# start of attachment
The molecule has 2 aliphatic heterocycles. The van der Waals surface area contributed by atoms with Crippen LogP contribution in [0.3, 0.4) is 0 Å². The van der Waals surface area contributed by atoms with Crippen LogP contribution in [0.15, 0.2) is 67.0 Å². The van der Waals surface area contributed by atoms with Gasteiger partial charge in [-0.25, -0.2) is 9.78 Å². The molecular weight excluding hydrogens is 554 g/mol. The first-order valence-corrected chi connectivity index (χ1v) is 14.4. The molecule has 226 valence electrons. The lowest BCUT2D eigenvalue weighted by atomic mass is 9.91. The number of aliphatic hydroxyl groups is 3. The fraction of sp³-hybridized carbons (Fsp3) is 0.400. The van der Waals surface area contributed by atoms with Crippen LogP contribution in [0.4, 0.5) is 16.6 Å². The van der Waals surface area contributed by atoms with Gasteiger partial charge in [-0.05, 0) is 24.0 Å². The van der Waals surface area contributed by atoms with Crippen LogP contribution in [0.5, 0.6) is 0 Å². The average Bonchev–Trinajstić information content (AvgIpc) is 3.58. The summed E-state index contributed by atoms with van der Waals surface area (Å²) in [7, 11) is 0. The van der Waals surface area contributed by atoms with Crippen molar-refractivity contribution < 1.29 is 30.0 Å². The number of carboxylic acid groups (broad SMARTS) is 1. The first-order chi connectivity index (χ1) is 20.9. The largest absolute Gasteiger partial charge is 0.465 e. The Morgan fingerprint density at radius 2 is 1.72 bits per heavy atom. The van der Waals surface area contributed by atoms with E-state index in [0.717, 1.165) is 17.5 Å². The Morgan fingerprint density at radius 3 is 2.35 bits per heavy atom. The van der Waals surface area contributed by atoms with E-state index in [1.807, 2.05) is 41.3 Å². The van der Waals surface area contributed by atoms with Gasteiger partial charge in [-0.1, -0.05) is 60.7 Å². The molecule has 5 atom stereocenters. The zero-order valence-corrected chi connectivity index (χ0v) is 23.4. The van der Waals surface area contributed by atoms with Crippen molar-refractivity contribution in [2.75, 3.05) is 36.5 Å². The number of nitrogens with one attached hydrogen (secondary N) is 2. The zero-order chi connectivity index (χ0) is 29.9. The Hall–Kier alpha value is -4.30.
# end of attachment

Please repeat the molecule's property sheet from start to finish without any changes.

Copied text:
The molecule has 2 aliphatic heterocycles. The van der Waals surface area contributed by atoms with Crippen LogP contribution in [0.3, 0.4) is 0 Å². The van der Waals surface area contributed by atoms with Crippen LogP contribution in [0.15, 0.2) is 67.0 Å². The van der Waals surface area contributed by atoms with Gasteiger partial charge in [-0.25, -0.2) is 9.78 Å². The molecular weight excluding hydrogens is 554 g/mol. The first-order valence-corrected chi connectivity index (χ1v) is 14.4. The molecule has 226 valence electrons. The lowest BCUT2D eigenvalue weighted by atomic mass is 9.91. The number of aliphatic hydroxyl groups is 3. The fraction of sp³-hybridized carbons (Fsp3) is 0.400. The van der Waals surface area contributed by atoms with Crippen LogP contribution in [0.4, 0.5) is 16.6 Å². The van der Waals surface area contributed by atoms with Gasteiger partial charge in [-0.05, 0) is 24.0 Å². The van der Waals surface area contributed by atoms with Crippen LogP contribution in [0.5, 0.6) is 0 Å². The average Bonchev–Trinajstić information content (AvgIpc) is 3.58. The summed E-state index contributed by atoms with van der Waals surface area (Å²) in [7, 11) is 0. The van der Waals surface area contributed by atoms with Crippen molar-refractivity contribution < 1.29 is 30.0 Å². The number of carboxylic acid groups (broad SMARTS) is 1. The first-order chi connectivity index (χ1) is 20.9. The largest absolute Gasteiger partial charge is 0.465 e. The Morgan fingerprint density at radius 2 is 1.72 bits per heavy atom. The van der Waals surface area contributed by atoms with E-state index in [0.717, 1.165) is 17.5 Å². The Morgan fingerprint density at radius 3 is 2.35 bits per heavy atom. The van der Waals surface area contributed by atoms with E-state index in [1.807, 2.05) is 41.3 Å². The van der Waals surface area contributed by atoms with Gasteiger partial charge in [-0.1, -0.05) is 60.7 Å². The molecule has 5 atom stereocenters. The zero-order valence-corrected chi connectivity index (χ0v) is 23.4. The van der Waals surface area contributed by atoms with Crippen molar-refractivity contribution in [2.75, 3.05) is 36.5 Å². The number of nitrogens with one attached hydrogen (secondary N) is 2. The zero-order chi connectivity index (χ0) is 29.9. The Hall–Kier alpha value is -4.30.